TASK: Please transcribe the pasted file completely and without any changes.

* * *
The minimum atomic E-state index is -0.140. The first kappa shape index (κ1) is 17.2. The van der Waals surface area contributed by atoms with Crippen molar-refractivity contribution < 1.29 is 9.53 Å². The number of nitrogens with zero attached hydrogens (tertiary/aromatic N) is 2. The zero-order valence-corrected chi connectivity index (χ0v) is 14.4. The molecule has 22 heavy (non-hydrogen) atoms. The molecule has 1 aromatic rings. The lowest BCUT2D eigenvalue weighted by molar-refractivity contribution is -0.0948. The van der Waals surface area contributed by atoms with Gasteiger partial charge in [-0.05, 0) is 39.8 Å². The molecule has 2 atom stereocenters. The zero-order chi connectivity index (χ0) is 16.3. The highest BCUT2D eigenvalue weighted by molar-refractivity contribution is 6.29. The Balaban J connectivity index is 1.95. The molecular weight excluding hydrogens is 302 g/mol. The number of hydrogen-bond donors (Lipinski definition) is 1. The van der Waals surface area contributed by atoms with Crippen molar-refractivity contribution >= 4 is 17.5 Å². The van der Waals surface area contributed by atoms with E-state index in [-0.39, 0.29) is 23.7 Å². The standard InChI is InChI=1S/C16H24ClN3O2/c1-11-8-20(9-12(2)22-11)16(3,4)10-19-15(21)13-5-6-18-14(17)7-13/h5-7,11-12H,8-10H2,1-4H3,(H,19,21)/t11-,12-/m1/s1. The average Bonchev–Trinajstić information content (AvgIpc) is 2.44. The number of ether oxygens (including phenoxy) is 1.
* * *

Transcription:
The minimum atomic E-state index is -0.140. The first kappa shape index (κ1) is 17.2. The van der Waals surface area contributed by atoms with Crippen molar-refractivity contribution < 1.29 is 9.53 Å². The number of nitrogens with zero attached hydrogens (tertiary/aromatic N) is 2. The zero-order valence-corrected chi connectivity index (χ0v) is 14.4. The molecule has 22 heavy (non-hydrogen) atoms. The molecule has 1 aromatic rings. The lowest BCUT2D eigenvalue weighted by molar-refractivity contribution is -0.0948. The van der Waals surface area contributed by atoms with Gasteiger partial charge in [-0.05, 0) is 39.8 Å². The molecule has 2 atom stereocenters. The zero-order chi connectivity index (χ0) is 16.3. The highest BCUT2D eigenvalue weighted by molar-refractivity contribution is 6.29. The Balaban J connectivity index is 1.95. The molecular weight excluding hydrogens is 302 g/mol. The number of hydrogen-bond donors (Lipinski definition) is 1. The van der Waals surface area contributed by atoms with Crippen molar-refractivity contribution >= 4 is 17.5 Å². The van der Waals surface area contributed by atoms with E-state index in [-0.39, 0.29) is 23.7 Å². The standard InChI is InChI=1S/C16H24ClN3O2/c1-11-8-20(9-12(2)22-11)16(3,4)10-19-15(21)13-5-6-18-14(17)7-13/h5-7,11-12H,8-10H2,1-4H3,(H,19,21)/t11-,12-/m1/s1. The average Bonchev–Trinajstić information content (AvgIpc) is 2.44. The number of ether oxygens (including phenoxy) is 1.